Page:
For many years, Charley Chase was one of the most unjustly neglected figures in silent (and sound) comedy. In recent years, this has finally begun to be remedied as his films are seen and appreciated again.
In front of the camera, he eschewed red noses and improbably large moustaches for reality. Debonair and good looking, he was the fellow you’d look up to on your street or in your office. His speciality in playing an eternally embarrassed young man, who found himself in situations of escalating absurdity.
Behind the camera, Chase was one of the most prolific, inventive and consistent comedy creators of the silent and sound era. He was perhaps too consistent. His short comedies were a familiar, reliable draw from 1924 through until his death in 1940; part of the furniture of picturegoing, and they were nearly always very good to excellent; so people took him for granted.
To say his films were consistent does not mean they were formulaic; He could adapt his style seamlessly. As a director during the early 20s, he made some of he most manic, surreal, gag-packed comedies, later he would turn his hand to intricately plotted farces, gentle romantic comedies and even mini-musicals. But to each he brought his own, particularly human brand of comedy. He is able to draw on his fertile mind for gags and the ability to build them together, to create a style that is quite unique. And it’s even more remarkable that he was able to do it all in films of 20 minutes’ length.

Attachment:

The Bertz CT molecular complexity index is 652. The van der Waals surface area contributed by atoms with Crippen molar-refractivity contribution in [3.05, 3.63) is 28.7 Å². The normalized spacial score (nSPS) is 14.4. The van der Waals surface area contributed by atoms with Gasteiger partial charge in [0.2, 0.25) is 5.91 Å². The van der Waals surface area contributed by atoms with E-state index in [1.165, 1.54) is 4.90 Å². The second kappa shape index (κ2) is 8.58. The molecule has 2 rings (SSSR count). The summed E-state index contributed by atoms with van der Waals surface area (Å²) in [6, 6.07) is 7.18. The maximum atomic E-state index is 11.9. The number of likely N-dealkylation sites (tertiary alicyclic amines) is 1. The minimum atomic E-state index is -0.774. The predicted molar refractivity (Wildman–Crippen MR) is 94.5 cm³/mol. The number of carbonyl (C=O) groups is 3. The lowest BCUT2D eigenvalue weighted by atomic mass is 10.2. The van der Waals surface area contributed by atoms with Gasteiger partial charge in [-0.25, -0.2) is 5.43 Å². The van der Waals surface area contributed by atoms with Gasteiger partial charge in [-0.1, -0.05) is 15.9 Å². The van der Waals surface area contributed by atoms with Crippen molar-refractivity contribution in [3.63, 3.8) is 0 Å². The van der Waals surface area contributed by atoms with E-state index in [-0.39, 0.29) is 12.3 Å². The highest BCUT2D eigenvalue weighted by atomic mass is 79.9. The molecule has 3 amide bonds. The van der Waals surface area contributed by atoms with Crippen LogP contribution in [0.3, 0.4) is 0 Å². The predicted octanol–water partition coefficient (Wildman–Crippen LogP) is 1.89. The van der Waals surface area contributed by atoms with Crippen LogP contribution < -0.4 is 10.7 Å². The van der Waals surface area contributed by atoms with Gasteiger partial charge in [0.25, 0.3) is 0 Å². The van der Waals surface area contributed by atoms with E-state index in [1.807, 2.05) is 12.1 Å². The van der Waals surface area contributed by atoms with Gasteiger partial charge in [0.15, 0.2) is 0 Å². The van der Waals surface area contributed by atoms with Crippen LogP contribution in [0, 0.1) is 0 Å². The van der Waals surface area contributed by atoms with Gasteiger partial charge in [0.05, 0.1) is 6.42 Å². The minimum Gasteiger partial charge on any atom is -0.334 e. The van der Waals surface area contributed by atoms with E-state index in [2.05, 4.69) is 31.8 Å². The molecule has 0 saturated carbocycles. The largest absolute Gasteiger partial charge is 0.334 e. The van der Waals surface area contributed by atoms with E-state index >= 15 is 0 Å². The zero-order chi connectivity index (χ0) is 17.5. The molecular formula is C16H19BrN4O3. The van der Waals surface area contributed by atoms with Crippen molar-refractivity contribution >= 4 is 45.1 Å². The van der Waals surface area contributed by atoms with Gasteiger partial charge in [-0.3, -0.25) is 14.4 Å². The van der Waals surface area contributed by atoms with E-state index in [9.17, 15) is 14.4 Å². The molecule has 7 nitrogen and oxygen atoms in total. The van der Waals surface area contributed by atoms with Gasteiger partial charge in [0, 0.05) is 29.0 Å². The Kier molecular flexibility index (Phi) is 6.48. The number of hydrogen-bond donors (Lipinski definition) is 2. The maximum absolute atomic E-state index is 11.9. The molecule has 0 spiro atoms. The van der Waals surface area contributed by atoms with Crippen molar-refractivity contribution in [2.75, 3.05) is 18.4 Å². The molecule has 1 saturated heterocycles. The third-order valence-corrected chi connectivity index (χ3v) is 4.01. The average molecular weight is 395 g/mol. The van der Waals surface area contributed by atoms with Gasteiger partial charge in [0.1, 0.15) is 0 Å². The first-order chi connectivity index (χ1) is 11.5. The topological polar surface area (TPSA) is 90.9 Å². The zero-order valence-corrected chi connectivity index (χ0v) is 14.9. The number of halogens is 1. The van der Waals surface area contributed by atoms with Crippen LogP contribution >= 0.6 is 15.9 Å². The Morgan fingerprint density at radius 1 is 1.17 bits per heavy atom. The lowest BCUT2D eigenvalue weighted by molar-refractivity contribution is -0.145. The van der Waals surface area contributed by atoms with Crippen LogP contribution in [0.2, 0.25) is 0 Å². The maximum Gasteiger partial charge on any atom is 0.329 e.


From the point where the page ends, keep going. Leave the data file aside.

He is best known today for his supporting role as the obnoxious conventioneer in Laurel & Hardy’s 1933 feature ‘SONS OF THE DESERT’, but this was only one highlight amongst a long career full of them. The part was an especially out of character role for Chase as of all the silent comics, he is one of the most eminently likeable.
Born Charles Parrott in Baltimore in 1893, he worked up from singing on street corners to vaudeville, entering films at Keystone in 1914. Most of Charley’s earliest available films (including appearances beside Chaplin, most prominently in ’HIS NEW PROFESSION’ and ’HIS MUSICAL CAREER’) reveal a lanky, fresh-faced juvenile with more than a hint of young John Cleese about him. Amongst the burly, moustachioed Keystone zanies he was somewhat lost in the shuffle, and moved instead towards direction.
As director, Parrott worked notably with Fritz Schade and Ford Sterling at Keystone; subsequently he freelanced at King Bee, Educational and other studios, working with Chaplin impersonator Billy West, Oliver Hardy and Lloyd Hamilton. It was at the Hal Roach studios where he would find a more permanent home, as well as the opportunity to create a lasting legacy.
Initially, he directed his brother Jimmy (billed as Paul Parrott) and Snub Pollard in a series of wild, gag-happy films. He also acted as director general, and was at least partially responsible for initiating the Our Gang series. As the success of the Harold Lloyd and Our Gang films inspired Roach to follow a more human style of comedy, the naturally funny and good looking Parrott was persuaded to step back in front of the cameras. He chose Charley Chase as his pseudonym, beginning in one reel films with ‘AT FIRST SIGHT’. From the get-go, his comic style was set; he was an ordinary young man to whom extraordinary things happened.